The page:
Consider the pros and cons of the deal before investing in an historic home
CAPE Town is the oldest city in South Africa and the architecture is a testament to its many and varied influences.
Buyers in search of a home reflecting a past era can choose from thatched and gabled Cape Dutch houses to the central city’s ornate, organic forms of Art Nouveau and the stark, geometric lines of the Modernist Movement.
Whether you buy a renovated home or one still in need of some love and care, the romance and emotional pull of an older home holds enormous appeal for many, says Richard Day, Pam Golding Properties’ national general manager.
However, he says potential investors should do their research to ensure they are fully informed of the possible property requirements – from council paperwork to specialist building contractors.
Many historic homes were built in prime central locations, or close to attractive natural features such as rivers and mountain backdrops. They may still occupy significantly larger erfs and have more and larger rooms than the average modern home. They also tend to be well-built structures, with thick walls, wooden floors and old-school attention to detail and craftsmanship.
“It is often such features, and the fact that they form part of a well- maintained, renovated historic property, that may command premium prices, rather than any intrinsic heritage value or significance,” says Day.
“An ill-maintained historic property, or with insensitive renovations, can often fetch a lower price than an equivalent modern home, given the cost of restoring it to its former glory.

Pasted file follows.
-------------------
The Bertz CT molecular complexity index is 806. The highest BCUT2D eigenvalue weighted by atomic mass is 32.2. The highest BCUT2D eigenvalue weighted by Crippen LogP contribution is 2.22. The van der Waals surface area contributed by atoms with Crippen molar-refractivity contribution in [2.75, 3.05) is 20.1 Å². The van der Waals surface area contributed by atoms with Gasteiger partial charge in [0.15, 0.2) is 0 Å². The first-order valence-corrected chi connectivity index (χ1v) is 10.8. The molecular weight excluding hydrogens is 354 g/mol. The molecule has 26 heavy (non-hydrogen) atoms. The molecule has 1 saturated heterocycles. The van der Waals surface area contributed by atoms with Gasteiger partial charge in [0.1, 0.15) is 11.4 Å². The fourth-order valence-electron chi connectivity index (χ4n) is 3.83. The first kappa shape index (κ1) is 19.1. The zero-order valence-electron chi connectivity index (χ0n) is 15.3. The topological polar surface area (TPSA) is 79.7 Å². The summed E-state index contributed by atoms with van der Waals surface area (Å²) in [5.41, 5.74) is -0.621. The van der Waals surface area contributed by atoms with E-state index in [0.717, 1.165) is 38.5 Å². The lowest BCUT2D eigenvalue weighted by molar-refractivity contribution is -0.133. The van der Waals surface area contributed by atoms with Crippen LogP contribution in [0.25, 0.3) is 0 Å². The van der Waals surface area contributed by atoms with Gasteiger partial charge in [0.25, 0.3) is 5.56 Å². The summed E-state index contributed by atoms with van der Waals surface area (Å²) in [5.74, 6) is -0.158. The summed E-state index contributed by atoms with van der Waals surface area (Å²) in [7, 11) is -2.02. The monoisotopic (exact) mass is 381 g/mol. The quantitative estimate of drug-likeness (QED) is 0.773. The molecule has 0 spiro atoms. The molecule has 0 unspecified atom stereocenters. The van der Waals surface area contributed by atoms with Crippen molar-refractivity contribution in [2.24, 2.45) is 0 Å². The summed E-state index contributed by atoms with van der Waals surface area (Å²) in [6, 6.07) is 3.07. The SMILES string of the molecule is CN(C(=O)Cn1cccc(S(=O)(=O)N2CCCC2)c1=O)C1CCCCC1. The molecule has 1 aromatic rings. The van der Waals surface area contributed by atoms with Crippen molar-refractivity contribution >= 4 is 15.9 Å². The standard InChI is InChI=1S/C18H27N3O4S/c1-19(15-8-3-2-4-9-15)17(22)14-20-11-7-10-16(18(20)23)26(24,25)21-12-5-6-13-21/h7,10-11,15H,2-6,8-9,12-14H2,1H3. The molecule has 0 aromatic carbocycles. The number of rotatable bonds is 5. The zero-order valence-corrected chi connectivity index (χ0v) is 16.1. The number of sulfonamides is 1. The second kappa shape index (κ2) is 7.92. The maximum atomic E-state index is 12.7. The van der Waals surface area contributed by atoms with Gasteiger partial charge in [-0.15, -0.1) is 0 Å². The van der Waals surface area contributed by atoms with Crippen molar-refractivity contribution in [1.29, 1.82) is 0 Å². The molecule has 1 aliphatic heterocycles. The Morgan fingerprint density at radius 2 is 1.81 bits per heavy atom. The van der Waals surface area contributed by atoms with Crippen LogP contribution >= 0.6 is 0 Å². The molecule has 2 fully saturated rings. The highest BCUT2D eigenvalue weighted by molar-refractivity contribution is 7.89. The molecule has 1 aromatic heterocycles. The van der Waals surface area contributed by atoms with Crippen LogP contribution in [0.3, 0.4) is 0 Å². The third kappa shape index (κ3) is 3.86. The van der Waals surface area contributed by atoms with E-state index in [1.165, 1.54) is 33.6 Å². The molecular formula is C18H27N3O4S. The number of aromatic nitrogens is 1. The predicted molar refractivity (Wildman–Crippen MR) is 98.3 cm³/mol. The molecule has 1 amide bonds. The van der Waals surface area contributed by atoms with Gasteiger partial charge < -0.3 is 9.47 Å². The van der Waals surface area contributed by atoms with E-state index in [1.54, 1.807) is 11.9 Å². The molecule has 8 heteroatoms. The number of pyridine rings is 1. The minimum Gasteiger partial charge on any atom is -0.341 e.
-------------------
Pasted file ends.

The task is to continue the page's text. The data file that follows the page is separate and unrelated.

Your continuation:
“Buyers who dream of renovating old homes should also be aware that they cannot just move in and start building. Although such projects can be rewarding and achieve outstanding results, many aspects are carefully controlled by heritage authorities.”
In South Africa, all structures over 60 years old – including their fixtures and fittings – are protected in terms of the National Heritage Resources Act, 25 of 1999. All properties in a conservation area or heritage area are also protected. Entire areas of Cape Town are demarcated as being of broader heritage value, for example Wynberg Village, Observatory, Little Mowbray, St James and the city centre.
One of the prime Cape Town neighbourhood for historic homes, says Pam Golding Properties agent Sue Rosenberg, is the area between Muizenberg and Kalk Bay. Many Randlord mining magnates built their holiday mansions along this coastline.
“Main Road between Muizenberg and Fish Hoek is undergoing major rehabilitation. Although traffic congestion during the extensive rehabilitation may cause commuters headaches at present, the project promises to deliver attractive sidewalks on both sides of Main Road, and parking facilities on the sea-facing side. This project, which is due for completion in October 2017, has been the catalyst for many of the abutting private properties being upgraded or redeveloped.”
Rosenberg says this area appeals to all ages, from retired people to families with young children. Many buyers have moved to Cape Town from upcountry and want easy seaside access. The proximity of local schools such as Sun Valley Primary, Star of the Sea Convent, Fish Hoek Junior and High School and Reddam House, makes the area a consideration for families with school-going children too.
“Before taking on an historical property, make sure that it is generally suitable for your requirements,” says Day.
“Sometimes people buy buildings because of their historical charm, only to completely alter them or remove all patina or sense of history. Find a house you like, and consider its pros and cons objectively, as well as emotionally. The more logically you approach buying the house, the more you’re going to love living in it.”
This historical landmark home in Oranjezicht is for sale at R29.995 million.